An example of an encomium is the speech given to the recipient of a service award presented each year by a town’s city hall.
Origin of encomiumClassical Latin ; from Classical Greek enk?mion, hymn to a victor, neuter of enk?mios ; from en-, in + k?mos, a revel
nounpl. en·co·mi·ums or en·co·mi·a
- Warm, glowing praise.
- A formal expression of praise.
Origin of encomiumLatin enc&omacron;mium, from Greek enk&omacron;mion (epos), (speech) praising a victor, neuter of enk&omacron;mios, of the victory procession : en-, in; see en–2 + k&omacron;mos, celebration.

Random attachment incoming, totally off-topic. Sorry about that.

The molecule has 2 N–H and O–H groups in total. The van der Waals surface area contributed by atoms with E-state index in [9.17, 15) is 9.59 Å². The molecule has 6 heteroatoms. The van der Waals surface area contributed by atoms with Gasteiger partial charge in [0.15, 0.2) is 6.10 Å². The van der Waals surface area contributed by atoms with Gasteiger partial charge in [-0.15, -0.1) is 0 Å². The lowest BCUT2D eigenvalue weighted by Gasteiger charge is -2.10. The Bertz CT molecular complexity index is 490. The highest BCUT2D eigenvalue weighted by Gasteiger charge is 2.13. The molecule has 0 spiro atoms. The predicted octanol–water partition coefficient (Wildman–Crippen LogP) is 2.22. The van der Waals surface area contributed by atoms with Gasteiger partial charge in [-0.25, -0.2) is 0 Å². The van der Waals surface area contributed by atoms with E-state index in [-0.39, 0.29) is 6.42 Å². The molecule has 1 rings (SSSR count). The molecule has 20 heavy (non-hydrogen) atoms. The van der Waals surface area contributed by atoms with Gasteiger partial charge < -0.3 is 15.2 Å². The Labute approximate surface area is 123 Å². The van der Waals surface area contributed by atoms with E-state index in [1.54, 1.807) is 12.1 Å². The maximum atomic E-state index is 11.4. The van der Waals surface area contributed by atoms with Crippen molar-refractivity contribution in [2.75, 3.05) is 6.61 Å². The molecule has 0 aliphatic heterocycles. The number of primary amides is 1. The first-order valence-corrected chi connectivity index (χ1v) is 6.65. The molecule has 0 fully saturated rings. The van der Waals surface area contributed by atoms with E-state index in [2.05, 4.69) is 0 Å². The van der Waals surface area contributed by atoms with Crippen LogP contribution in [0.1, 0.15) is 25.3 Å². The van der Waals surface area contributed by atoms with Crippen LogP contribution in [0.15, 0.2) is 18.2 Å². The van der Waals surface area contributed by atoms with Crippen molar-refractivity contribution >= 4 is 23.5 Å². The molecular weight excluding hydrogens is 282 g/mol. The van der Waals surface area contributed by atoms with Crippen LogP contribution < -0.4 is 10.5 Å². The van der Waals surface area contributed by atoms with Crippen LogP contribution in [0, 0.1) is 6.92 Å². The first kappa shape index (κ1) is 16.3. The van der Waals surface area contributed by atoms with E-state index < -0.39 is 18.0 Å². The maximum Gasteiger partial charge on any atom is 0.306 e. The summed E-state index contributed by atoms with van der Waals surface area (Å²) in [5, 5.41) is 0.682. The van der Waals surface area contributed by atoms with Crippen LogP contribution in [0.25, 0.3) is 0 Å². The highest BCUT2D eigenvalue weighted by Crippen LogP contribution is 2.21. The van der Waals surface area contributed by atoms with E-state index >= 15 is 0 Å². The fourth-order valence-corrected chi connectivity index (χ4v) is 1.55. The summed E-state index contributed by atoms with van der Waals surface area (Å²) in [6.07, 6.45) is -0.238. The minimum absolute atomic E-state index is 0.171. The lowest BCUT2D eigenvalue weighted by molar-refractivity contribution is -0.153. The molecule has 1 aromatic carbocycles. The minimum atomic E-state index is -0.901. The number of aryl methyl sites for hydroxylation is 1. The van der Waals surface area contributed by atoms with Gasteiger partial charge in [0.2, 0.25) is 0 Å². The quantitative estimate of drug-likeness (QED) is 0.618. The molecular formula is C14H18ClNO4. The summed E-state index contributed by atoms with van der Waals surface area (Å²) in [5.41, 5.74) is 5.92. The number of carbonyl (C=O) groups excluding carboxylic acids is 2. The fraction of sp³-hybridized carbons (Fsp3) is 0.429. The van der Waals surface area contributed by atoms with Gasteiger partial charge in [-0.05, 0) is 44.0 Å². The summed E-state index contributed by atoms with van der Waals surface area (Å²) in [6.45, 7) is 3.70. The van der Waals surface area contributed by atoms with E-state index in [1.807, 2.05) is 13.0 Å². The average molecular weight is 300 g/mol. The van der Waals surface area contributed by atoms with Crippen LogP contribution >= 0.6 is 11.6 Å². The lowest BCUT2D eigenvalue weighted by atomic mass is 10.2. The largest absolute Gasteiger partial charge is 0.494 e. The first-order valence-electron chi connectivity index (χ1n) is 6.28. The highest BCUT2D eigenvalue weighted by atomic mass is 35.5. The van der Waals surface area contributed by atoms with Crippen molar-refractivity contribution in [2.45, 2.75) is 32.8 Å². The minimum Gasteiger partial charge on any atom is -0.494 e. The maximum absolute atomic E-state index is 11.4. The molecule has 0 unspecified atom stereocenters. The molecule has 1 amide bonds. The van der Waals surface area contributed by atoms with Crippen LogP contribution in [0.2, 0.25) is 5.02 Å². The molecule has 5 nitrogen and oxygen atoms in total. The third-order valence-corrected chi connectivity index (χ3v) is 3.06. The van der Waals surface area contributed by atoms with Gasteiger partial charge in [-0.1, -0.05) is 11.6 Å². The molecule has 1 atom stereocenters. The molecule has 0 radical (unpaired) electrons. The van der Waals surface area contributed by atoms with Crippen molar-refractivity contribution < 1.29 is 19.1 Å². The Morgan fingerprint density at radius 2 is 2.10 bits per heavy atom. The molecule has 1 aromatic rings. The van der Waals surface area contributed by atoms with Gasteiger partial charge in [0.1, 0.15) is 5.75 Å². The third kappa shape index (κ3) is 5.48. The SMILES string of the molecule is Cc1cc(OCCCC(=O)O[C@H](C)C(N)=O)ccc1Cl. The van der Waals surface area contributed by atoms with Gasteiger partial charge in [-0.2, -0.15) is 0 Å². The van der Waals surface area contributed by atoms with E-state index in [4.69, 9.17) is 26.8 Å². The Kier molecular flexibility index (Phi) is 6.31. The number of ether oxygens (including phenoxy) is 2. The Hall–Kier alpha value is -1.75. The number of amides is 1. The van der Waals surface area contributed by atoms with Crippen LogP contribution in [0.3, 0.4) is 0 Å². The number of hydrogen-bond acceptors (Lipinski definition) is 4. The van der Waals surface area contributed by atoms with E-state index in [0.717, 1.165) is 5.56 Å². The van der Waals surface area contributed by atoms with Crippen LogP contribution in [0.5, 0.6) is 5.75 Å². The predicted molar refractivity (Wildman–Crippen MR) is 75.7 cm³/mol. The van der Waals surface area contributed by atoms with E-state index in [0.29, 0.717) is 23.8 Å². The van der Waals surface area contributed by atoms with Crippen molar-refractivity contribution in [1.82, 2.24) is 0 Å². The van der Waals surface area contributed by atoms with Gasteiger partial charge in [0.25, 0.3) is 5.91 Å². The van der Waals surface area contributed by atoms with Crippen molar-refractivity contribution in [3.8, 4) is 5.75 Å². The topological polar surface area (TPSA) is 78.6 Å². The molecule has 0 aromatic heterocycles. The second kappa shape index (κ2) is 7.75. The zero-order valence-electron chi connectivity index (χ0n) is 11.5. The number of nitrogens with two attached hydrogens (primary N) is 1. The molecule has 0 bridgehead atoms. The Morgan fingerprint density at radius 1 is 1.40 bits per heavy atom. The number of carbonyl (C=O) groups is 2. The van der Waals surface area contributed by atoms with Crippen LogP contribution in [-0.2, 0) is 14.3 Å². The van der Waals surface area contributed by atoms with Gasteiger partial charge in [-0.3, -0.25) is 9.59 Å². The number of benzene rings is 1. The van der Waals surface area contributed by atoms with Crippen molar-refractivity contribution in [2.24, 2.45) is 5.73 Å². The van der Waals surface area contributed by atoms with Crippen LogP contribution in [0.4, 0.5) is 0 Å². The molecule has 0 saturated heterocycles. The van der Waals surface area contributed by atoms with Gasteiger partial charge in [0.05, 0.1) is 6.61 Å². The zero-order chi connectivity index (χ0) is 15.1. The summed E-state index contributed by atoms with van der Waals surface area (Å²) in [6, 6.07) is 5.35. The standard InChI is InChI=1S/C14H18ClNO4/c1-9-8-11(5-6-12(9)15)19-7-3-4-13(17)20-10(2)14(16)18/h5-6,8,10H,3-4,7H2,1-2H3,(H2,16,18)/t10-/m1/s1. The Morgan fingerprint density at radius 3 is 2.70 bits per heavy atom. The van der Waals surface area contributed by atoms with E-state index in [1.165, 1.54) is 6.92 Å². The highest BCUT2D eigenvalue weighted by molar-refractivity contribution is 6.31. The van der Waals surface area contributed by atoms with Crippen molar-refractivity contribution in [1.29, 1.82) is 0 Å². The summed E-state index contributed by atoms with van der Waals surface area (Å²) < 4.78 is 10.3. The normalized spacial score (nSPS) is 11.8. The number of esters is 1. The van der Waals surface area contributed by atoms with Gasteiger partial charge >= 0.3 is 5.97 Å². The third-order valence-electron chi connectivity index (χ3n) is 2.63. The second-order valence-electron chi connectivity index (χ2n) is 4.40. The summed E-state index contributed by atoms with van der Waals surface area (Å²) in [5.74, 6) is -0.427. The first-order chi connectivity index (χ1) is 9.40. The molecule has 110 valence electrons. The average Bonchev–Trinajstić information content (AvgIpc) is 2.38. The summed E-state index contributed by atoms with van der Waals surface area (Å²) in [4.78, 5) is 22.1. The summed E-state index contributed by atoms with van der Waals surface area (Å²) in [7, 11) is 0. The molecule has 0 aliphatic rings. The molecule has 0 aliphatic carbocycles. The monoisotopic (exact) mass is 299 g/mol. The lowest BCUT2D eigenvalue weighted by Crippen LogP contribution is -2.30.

(plural encomiums or encomia)
- Warm praise, especially a formal expression of such praise; a tribute.
- (rhetoric) A general category of oratory.
- (rhetoric) A method within rhetorical pedagogy.
- The eighth exercise in the progymnasmata series.
- (literature) A genre of literature that included five elements: prologue, birth and upbringing, acts of the person's life, comparisons used to praise the subject, and an epilogue.
From Latin encōmium (“praise, eulogy”), from Ancient Greek ἐγκώμιον (enkōmion, “laudatory ode, praise”), from ἐγκώμιος (enkōmios, “of or pertaining to the victor”), from κῶμος (kōmos, “festival, revel, ode”).